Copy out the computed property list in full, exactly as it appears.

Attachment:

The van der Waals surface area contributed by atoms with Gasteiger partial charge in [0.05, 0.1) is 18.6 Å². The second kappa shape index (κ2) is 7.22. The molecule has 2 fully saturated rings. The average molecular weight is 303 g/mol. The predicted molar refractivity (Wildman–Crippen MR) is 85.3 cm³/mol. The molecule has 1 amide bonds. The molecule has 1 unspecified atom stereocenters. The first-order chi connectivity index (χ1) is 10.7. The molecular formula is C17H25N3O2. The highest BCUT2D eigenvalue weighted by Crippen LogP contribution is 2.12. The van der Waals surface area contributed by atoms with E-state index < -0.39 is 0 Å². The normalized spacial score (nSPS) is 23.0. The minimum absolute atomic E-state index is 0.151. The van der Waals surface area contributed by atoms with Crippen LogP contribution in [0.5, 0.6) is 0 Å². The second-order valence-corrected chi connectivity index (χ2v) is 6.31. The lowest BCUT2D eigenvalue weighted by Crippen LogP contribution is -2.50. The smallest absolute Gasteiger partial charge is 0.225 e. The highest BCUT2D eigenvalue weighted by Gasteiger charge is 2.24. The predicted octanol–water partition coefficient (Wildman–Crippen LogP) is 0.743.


The van der Waals surface area contributed by atoms with Gasteiger partial charge in [0.05, 0.1) is 18.6 Å². The second kappa shape index (κ2) is 7.22. The molecule has 2 fully saturated rings. The average molecular weight is 303 g/mol. The predicted molar refractivity (Wildman–Crippen MR) is 85.3 cm³/mol. The molecule has 1 amide bonds. The molecule has 1 unspecified atom stereocenters. The first-order chi connectivity index (χ1) is 10.7. The molecular formula is C17H25N3O2. The highest BCUT2D eigenvalue weighted by Crippen LogP contribution is 2.12. The van der Waals surface area contributed by atoms with E-state index < -0.39 is 0 Å². The normalized spacial score (nSPS) is 23.0. The minimum absolute atomic E-state index is 0.151. The van der Waals surface area contributed by atoms with Crippen LogP contribution in [0.5, 0.6) is 0 Å². The second-order valence-corrected chi connectivity index (χ2v) is 6.31. The lowest BCUT2D eigenvalue weighted by Crippen LogP contribution is -2.50. The smallest absolute Gasteiger partial charge is 0.225 e. The highest BCUT2D eigenvalue weighted by Gasteiger charge is 2.24. The predicted octanol–water partition coefficient (Wildman–Crippen LogP) is 0.743.